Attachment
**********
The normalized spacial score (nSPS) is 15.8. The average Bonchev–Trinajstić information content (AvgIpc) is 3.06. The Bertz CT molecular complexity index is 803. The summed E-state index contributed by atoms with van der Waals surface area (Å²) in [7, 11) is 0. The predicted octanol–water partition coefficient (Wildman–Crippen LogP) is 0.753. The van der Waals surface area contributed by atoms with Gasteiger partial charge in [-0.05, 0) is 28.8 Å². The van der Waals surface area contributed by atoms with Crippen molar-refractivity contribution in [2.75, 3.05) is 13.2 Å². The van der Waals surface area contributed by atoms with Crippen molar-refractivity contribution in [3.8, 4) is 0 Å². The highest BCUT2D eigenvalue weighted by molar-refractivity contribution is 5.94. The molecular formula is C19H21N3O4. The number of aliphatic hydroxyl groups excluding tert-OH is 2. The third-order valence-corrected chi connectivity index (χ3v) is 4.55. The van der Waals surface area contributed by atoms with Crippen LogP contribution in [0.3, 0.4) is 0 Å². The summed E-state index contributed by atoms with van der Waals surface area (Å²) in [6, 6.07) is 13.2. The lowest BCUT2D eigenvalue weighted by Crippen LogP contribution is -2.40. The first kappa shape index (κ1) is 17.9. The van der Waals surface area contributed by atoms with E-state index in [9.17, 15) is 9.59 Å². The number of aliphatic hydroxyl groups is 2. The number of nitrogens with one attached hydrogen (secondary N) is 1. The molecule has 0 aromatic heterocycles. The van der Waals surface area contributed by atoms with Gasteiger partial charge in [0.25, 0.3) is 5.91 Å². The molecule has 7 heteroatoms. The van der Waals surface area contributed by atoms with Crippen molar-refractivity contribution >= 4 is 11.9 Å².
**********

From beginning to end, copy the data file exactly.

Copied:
The normalized spacial score (nSPS) is 15.8. The average Bonchev–Trinajstić information content (AvgIpc) is 3.06. The Bertz CT molecular complexity index is 803. The summed E-state index contributed by atoms with van der Waals surface area (Å²) in [7, 11) is 0. The predicted octanol–water partition coefficient (Wildman–Crippen LogP) is 0.753. The van der Waals surface area contributed by atoms with Gasteiger partial charge in [-0.05, 0) is 28.8 Å². The van der Waals surface area contributed by atoms with Crippen molar-refractivity contribution in [2.75, 3.05) is 13.2 Å². The van der Waals surface area contributed by atoms with Crippen molar-refractivity contribution in [3.8, 4) is 0 Å². The highest BCUT2D eigenvalue weighted by molar-refractivity contribution is 5.94. The molecular formula is C19H21N3O4. The number of aliphatic hydroxyl groups excluding tert-OH is 2. The third-order valence-corrected chi connectivity index (χ3v) is 4.55. The van der Waals surface area contributed by atoms with Crippen LogP contribution in [0.3, 0.4) is 0 Å². The summed E-state index contributed by atoms with van der Waals surface area (Å²) in [6, 6.07) is 13.2. The lowest BCUT2D eigenvalue weighted by Crippen LogP contribution is -2.40. The first kappa shape index (κ1) is 17.9. The van der Waals surface area contributed by atoms with E-state index in [9.17, 15) is 9.59 Å². The number of aliphatic hydroxyl groups is 2. The number of nitrogens with one attached hydrogen (secondary N) is 1. The molecule has 0 aromatic heterocycles. The van der Waals surface area contributed by atoms with Gasteiger partial charge in [0.25, 0.3) is 5.91 Å². The molecule has 7 heteroatoms. The van der Waals surface area contributed by atoms with Crippen molar-refractivity contribution >= 4 is 11.9 Å².